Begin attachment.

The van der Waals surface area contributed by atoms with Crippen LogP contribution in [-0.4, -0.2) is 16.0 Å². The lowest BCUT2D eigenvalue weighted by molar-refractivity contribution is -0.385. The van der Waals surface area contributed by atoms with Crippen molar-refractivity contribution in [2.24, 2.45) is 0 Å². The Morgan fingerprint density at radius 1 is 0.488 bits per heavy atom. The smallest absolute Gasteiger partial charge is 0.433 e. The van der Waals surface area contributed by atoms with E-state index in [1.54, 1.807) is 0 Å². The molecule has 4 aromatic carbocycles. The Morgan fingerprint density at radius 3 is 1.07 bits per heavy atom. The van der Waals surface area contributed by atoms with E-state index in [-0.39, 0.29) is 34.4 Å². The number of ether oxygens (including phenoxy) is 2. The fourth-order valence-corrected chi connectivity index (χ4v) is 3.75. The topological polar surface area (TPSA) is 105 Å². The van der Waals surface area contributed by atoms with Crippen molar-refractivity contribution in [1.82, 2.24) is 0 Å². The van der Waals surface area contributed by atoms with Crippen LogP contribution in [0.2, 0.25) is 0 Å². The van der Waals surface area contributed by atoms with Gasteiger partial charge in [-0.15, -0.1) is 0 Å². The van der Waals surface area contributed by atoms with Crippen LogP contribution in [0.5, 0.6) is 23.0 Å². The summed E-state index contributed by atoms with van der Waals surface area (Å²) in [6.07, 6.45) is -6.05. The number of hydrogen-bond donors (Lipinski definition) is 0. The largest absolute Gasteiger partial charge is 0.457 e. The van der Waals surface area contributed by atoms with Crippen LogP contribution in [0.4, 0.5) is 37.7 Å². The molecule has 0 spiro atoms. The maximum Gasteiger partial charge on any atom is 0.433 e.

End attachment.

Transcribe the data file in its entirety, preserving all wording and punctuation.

The van der Waals surface area contributed by atoms with Crippen LogP contribution in [-0.4, -0.2) is 16.0 Å². The lowest BCUT2D eigenvalue weighted by molar-refractivity contribution is -0.385. The van der Waals surface area contributed by atoms with Crippen molar-refractivity contribution in [2.24, 2.45) is 0 Å². The Morgan fingerprint density at radius 1 is 0.488 bits per heavy atom. The smallest absolute Gasteiger partial charge is 0.433 e. The van der Waals surface area contributed by atoms with E-state index in [1.54, 1.807) is 0 Å². The molecule has 4 aromatic carbocycles. The Morgan fingerprint density at radius 3 is 1.07 bits per heavy atom. The van der Waals surface area contributed by atoms with E-state index in [-0.39, 0.29) is 34.4 Å². The number of ether oxygens (including phenoxy) is 2. The fourth-order valence-corrected chi connectivity index (χ4v) is 3.75. The topological polar surface area (TPSA) is 105 Å². The van der Waals surface area contributed by atoms with Crippen molar-refractivity contribution in [1.82, 2.24) is 0 Å². The van der Waals surface area contributed by atoms with Crippen LogP contribution in [0.2, 0.25) is 0 Å². The van der Waals surface area contributed by atoms with Gasteiger partial charge in [-0.15, -0.1) is 0 Å². The van der Waals surface area contributed by atoms with Crippen LogP contribution in [0.5, 0.6) is 23.0 Å². The summed E-state index contributed by atoms with van der Waals surface area (Å²) in [6.07, 6.45) is -6.05. The number of hydrogen-bond donors (Lipinski definition) is 0. The largest absolute Gasteiger partial charge is 0.457 e. The van der Waals surface area contributed by atoms with Crippen LogP contribution in [0.4, 0.5) is 37.7 Å². The molecule has 0 spiro atoms. The maximum Gasteiger partial charge on any atom is 0.433 e.